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Will Black Lives Matter go the way of the Occupy movement, pushed into self-inflicted irrelevance?
You remember Occupy. That movement galvanized attention to economic inequality four years ago, only to shrivel from its allergy to the kind of structure and hierarchy needed for an enduring leadership and agenda. Mentioning it in the same breath as Black Lives surely will anger admirers of the latter, given the good it has done by splashing the face of white America with the icy reality of police oppression in too many communities of color. Some Black Lives members issued a 10-point policing plan, many of its planks sensible, tried-and-true or endorsed by others: police body cameras, civilian review of officers, ending “broken windows policing” (which punishes minor offenses in hopes of creating an atmosphere of law-abiding), better cop training in defusing confrontations and recognizing one’s racial bias, and halting police use of military weapons.
justice for all races requires cooperative activism among all races, and Black Lives Matter could use some introspection going forward.
Yet a tactical blunder this summer and one arguable instance of hypocrisy by Black Lives have alienated some of the very liberals you’d expect to rally behind the movement. The 1960s civil rights movement taught that justice for all races requires cooperative activism among all races, and Black Lives Matter could use some introspection going forward.
The tactical mistake involved disrupting speeches by presidential candidate Bernie Sanders in particular. A democratic socialist stressing America’s economic inequality, the Vermont senator gave short-shrift to racism and policing, or so Black Lives argued. Yet he’s also a veteran of the '60s movement and a natural ally of Black Lives, and antagonizing your allies is just dumb, especially when the stakes are literally life and death for some African-Americans. It was also undemocratic to choke off Sanders’s free speech rights: He has proposed specific solutions for inequality, which is crushing black lives.
It would be a different story had Black Lives first tried to meet with Sanders to talk out their concerns. In fact, they did so only after protesting his speeches, and at his initiative. Unsurprisingly, Sanders added remarks about America’s race problem to his stump speech.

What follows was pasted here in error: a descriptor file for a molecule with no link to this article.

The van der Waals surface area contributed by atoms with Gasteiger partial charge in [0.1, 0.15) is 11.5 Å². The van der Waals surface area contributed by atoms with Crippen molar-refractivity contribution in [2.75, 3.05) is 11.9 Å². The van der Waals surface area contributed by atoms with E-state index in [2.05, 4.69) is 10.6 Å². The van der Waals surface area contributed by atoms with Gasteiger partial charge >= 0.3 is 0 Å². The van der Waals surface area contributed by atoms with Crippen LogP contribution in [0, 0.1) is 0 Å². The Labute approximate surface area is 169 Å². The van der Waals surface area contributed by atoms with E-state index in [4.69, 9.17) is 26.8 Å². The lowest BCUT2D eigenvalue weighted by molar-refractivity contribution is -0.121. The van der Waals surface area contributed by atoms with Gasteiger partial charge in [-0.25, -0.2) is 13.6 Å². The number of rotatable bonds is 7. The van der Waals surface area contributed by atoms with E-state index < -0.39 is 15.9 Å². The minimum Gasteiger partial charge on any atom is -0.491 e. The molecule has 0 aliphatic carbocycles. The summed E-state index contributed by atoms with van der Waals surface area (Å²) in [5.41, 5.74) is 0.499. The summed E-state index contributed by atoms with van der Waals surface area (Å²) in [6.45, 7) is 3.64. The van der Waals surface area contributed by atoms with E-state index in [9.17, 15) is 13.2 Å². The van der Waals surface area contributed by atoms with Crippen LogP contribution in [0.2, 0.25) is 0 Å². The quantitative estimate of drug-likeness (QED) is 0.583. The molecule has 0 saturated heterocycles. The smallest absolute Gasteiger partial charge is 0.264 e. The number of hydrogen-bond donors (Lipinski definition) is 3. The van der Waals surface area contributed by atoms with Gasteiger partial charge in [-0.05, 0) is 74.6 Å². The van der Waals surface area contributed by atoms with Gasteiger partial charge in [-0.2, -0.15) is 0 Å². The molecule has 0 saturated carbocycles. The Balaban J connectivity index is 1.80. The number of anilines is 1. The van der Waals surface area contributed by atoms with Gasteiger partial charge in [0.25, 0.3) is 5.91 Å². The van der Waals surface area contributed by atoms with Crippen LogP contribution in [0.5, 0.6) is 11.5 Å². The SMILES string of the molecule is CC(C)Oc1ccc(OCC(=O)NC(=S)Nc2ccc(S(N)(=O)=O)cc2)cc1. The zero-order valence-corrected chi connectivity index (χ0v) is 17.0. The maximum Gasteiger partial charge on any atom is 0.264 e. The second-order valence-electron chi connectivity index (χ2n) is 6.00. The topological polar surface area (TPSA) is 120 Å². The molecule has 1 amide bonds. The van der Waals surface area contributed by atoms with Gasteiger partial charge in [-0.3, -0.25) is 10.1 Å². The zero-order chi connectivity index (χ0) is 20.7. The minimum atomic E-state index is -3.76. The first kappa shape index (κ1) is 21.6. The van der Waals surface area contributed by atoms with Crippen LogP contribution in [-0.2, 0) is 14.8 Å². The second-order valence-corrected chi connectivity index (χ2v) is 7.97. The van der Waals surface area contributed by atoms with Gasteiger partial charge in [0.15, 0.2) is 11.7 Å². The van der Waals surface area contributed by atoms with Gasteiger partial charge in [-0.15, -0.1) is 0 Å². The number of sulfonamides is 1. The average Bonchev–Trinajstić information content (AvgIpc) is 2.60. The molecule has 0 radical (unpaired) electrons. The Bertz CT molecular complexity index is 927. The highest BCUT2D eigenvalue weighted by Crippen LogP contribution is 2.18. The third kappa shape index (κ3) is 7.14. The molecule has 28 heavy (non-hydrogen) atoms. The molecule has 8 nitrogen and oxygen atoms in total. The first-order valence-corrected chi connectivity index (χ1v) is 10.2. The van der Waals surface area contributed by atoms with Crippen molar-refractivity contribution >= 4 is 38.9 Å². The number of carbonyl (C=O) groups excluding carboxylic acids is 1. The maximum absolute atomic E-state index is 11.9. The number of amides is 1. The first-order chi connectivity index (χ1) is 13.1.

To Charles Blow, I’m a clueless white guy who doesn’t get African-American desperation. The New York Times columnist defended the candidates-interruptus tactic. In-your-face protests are required by blacks’ “proximity to terror,” he wrote, adding, “Centering one’s disapproval of the protesters on [the need for] white allegiance, rather than black agency, seems to me a kind of cultural narcissism. The movement, to my mind, isn’t a plea for pity, or appeal to comity, but an exercise in personal and collective agency by an oppressed people. It says to America: You will not dictate the parameters of my expression; you will not assign the grammar of my pain; you will not tell me how I should feel.”
Many progressives didn’t buy Blow’s take, judging by the comments thread to his column, filled with the same criticisms I just made. Even granting that many may have come from Sanders partisans, famous for hero worship, they had a point. And that was before it became clear that, in at least once instance, Black Lives commits a sin of omission similar to the one it faulted in Sanders.
You perhaps heard of the murder of an African-American aide to New York Gov. Mario Cuomo, an innocent caught in gang crossfire. His friend, Boston Globe columnist Farah Stockman, decried Black Lives’ misguided antipathy to gun control on grounds that police sometimes kill blacks with illegal firearms (at least 30 last year). Given that 6,000-plus African-Americans died by guns in 2013, “That’s missing the forest because of the trees,” Stockman noted.
Those who think critiquing Black Lives hurts the cause of racial justice should again bone up on their '60s history.
Does the foregoing foretell a fate similar to the anti-corporate protesters four years ago? Occupy spin-offs continued to help people with issues like debt relief and advocate for progressive causes within the Democratic Party, and that’s all well and good. But I suspect that that achievement alone would not satisfy Black Lives, given the immediate, life-or-death crisis in black communities the movement’s seeking to redress.
Those who think critiquing Black Lives hurts the cause of racial justice should again bone up on their '60s history. Back then, the movement survived in-house friction, most famously between the pacifist Martin Luther King, Jr., and the more militant Malcolm X, who once dubbed King “Rev. Dr. Chicken-Wing.” Yet both had a flexibility that led to a rapprochement: Malcolm came to see some whites as good and allies, while King, radicalized by the extent of racism, moved beyond civil rights to discuss issues like economic justice.
Gee, sounds like Bernie Sanders.
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